Back to the Future Part II (1989)

By Richard Winters

My Rating: 6 out of 10

4-Word Review: They go back again.

            Marty McFly (Michael J. Fox), Dr. Emmett Brown (Christopher Lloyd) and his girlfriend Jennifer Parker (Elisabeth Shue) use the DeLorean to travel 30 years into the future to help save their future son who is in trouble with the law. There Marty meets an older version of Biff (Thomas J. Wilson) who overhears about the time machine. He decides to take a discarded sports almanac listing all the scores for the past five decades and steals the machine and uses it to go back to the year 1955. The older Biff then meets up with his younger version and hands him the almanac telling him that he can bet on every winning team in every sport and make a fortune, which he does. This then changes the course of history drastically and it is up to Marty and the Dr. to go back to the 50’s and try and stop the transaction between the two Biffs from happening.

Like with the first film, I found the plot to be inventive and creative. Writer/director Robert Zemeckis has thought everything through and keeps the twists and turns coming at a fast pace making it virtually impossible to predict where it is going. Yet the story is complex and some may say convoluted. The idea of going back to the 50’s makes it seem almost like a retread of the first film. The characters even meet their counterparts going through the same scenes from the first, which ends up only tarnishing the original. Outside of the scenes from the future this film lacks the lightheartedness and fun of the first. The tone is much darker and the Biff character as well as his grandson Griff, which Marty meets in the future, are boring one-dimensional bad guys that are given too much screen time.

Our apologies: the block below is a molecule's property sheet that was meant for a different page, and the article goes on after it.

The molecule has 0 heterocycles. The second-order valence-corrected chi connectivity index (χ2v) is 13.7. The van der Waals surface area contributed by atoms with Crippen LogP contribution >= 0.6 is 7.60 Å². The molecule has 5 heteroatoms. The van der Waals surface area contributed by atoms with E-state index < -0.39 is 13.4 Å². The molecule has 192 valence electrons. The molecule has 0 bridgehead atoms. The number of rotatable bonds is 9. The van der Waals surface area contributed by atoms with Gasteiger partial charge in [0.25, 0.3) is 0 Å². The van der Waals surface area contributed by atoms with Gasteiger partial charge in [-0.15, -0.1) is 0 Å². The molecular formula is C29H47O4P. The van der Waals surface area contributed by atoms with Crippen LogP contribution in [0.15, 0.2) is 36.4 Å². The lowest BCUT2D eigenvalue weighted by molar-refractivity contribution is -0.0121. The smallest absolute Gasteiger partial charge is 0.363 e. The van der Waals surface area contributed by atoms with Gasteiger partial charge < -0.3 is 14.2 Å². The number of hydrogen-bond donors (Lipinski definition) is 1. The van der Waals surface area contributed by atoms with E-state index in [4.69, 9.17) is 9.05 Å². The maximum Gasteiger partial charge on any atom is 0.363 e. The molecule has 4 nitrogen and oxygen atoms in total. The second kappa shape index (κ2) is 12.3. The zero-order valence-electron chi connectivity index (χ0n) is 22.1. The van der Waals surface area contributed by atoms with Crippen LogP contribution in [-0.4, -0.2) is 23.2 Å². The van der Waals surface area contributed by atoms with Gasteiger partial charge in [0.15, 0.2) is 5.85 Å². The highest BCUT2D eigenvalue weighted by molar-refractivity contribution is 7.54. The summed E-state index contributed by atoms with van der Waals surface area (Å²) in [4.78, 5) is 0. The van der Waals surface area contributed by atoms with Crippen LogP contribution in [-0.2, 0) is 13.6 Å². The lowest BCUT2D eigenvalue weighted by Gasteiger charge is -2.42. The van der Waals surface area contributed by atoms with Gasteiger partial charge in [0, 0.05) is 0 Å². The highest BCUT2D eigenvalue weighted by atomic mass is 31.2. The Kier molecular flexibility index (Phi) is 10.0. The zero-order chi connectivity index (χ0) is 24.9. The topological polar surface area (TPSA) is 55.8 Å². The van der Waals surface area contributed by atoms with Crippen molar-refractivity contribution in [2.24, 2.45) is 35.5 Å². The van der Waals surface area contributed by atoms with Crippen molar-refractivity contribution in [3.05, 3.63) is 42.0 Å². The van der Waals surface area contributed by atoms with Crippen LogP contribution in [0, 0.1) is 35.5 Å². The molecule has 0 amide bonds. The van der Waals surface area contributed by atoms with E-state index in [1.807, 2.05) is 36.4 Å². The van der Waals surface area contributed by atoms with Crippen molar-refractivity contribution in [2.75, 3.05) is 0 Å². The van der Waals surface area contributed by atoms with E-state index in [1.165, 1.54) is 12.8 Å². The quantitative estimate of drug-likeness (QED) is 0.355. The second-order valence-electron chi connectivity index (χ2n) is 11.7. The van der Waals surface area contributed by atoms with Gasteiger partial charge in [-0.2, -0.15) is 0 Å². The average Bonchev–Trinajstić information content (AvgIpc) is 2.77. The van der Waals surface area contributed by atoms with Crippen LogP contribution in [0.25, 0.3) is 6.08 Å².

My favorite part is at the beginning. The flying cars and the space highway with similar road signs that you would see on a regularly highway is well done. I got a kick out of the Nike sneakers that can tie themselves and the coat that talks, can change shape to fit any size, and even dry itself off when wet. Marty’s trip to an 80’s café is fun and if you look closely you will see a young Elijah Wood in a brief part. The futuristic Texaco gas station and the movie marquee advertising ‘Jaws 19’ because this time ‘it’s really, REALLY personal’ is funny as is the holographic shark that jumps from the ad and scares Marty. Of course, as of this writing, we are now only three years away from the actual 2015 and it is safe to say that they got it all wrong, but it’s still interesting to see how they envisioned it. My only objection would be the clothing styles worn by the people that look like clown outfits, which may have been subtle satire, but I’m not sure.

I did feel the reason for them traveling to the future proved to be a loophole. In every other scene Emmett is always preaching about never trying to alter the regular course of events because this could cause unforeseen cataclysmic problems, so why then change his philosophy here? The reasoning given is sloppy and slapdash.

I did like that Marty turns out to be just a regular middle-aged suburbanite and not the famous rich rocker he dreamed of as the odds probably could have predicted. Fox is amusing as the older Marty and the make-up job is impressive for the way they get his perpetually boyish face to age.

Crispin Glover is certainly missed. He was unable to come to an agreement on the salary and thus turned down reprising the role of George McFly. A likeness of his image was used and he sued them for it and I say good for him.

Elisabeth Shue appears as Jennifer filling in for Claudia Wells who played the part in the first one, but then dropped out of acting to care for her sick mother. Shue has certainly grown into being a fine and respected actress, but here she is wasted. She does little except show facial expressions that are constantly perplexed and nervous, which eventually becomes laughable. The scene where Emmett and Marty decide to allow Elisabeth to lie sleeping amidst a pile of trash while they go off and do something else seemed questionable.

Had the film stayed in the future it would have been more enjoyable. I still found it to be entertaining, but it is easy to see why this entry is generally considered the weakest of the series. I was rather put off to see previews of Part III shown at the end, which made it seem like this whole thing was just an excuse to sell the audience on seeing the next one, which artistically isn’t a good precedent to set.

My Rating: 6 out of 10

Released: November 22, 1989

Runtime: 1Hour 48Minutes

Rated PG

Director: Robert Zemeckis

Studio: Universal

Available: VHS, DVD, Blu-ray (25th Anniversary Trilogy)

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